Kasparov on IBM's Watson

| 0 | Chess Event Coverage
Kasparov on IBM's WatsonLast week, in a special, three-day Jeopardy! episode, IBM's participant "Watson" defeated the two most successful human participants ever. The chess fans were curious about one thing: what would Garry Kasparov think of this, fourteen years after losing to IBM's Deep Blue?

IBM saw it as the next grand challenge in computing: designing a computer system that could understand the complexities of natural language well enough to compete against Jeopardy!'s best players. Already three years ago they contacted the Jeopardy! producers, and last week it was finally arranged: a special episode, on February 14-16, in which the show's most celebrated and successful human participants (Ken Jennings and Brad Rutter) would compete against IBM's room-size computer "Watson".

In case you have missed it: despite answering the category U.S. Cities question "Its largest airport is named for a World War II hero; its second largest for a World War II battle" with "Toronto", Watson won hands down. Here's the show:

Besides winning the one million dollar prize and gaining lots of world-wide publicity, what did IBM achieve with participating in the contest? Here's a special IBM video on the contest, with some of their own people looking back and trying to explain the meaning of their victory.

Has IBM proven that "the company has taken a big step toward a world in which intelligent machines will understand and respond to humans, and perhaps inevitably, replace some of them," as The New York Times put it? Well, not yet, according to Garry Kasparov.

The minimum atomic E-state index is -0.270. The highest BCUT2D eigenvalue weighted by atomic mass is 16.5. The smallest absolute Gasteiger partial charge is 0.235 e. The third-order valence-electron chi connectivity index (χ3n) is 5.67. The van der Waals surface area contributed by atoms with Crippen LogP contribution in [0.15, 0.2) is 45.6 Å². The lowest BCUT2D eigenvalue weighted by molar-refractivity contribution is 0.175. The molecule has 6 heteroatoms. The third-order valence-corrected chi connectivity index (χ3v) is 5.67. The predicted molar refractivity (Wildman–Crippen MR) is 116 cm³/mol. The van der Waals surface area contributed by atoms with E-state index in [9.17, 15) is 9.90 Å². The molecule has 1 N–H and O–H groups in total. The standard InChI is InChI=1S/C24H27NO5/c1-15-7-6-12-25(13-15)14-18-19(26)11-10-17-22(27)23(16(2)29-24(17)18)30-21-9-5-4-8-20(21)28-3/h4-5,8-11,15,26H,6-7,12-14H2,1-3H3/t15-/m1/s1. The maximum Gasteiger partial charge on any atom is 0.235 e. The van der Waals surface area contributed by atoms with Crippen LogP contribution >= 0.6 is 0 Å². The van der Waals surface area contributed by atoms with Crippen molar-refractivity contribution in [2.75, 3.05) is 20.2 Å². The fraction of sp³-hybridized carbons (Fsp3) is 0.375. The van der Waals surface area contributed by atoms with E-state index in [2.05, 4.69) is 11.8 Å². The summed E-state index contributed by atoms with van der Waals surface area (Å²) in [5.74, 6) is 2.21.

Kasparov famously lost a match against IBM's Deep Blue in 1997. With The Atlantic (an American general editorial magazine focusing on foreign affairs, politics, and the economy as well as cultural trends) Kasparov shared his thoughts on the three-day contest.

According to Kasparov, the true test of Watson's significance will be whether it can be translated "into something useful, something ground breaking".

If the result—the chess move, the Jeopardy answer—is all that matters, it's a success. If how the result is achieved matters more, I'm not so sure.

The 13th World Champion admits that IBM has achieved something in the language area:

To me, this means Watson is doing good job of breaking language down into points of data it can mine very quickly, and that it does it slightly better than Google does against the entire Internet.

What's next for Watson? In the mean time IBM has announced a deal with Nuance Communications to “explore, develop, and commercialize the Watson computing system’s advanced analytics capabilities in the healthcare industry,” as Techcrunch noted.


A strong human Jeopardy! player, or a human doctor, may get the answer wrong, but he is unlikely to make a huge blunder or category error—at least not without being aware of his own doubts. We are also good at judging our own level of certainty. A computer can simulate this by an artificial confidence measurement, but I would not like to be the patient who discovers the medical equivalent of answering "Toronto" in the "US Cities" category, as Watson did.
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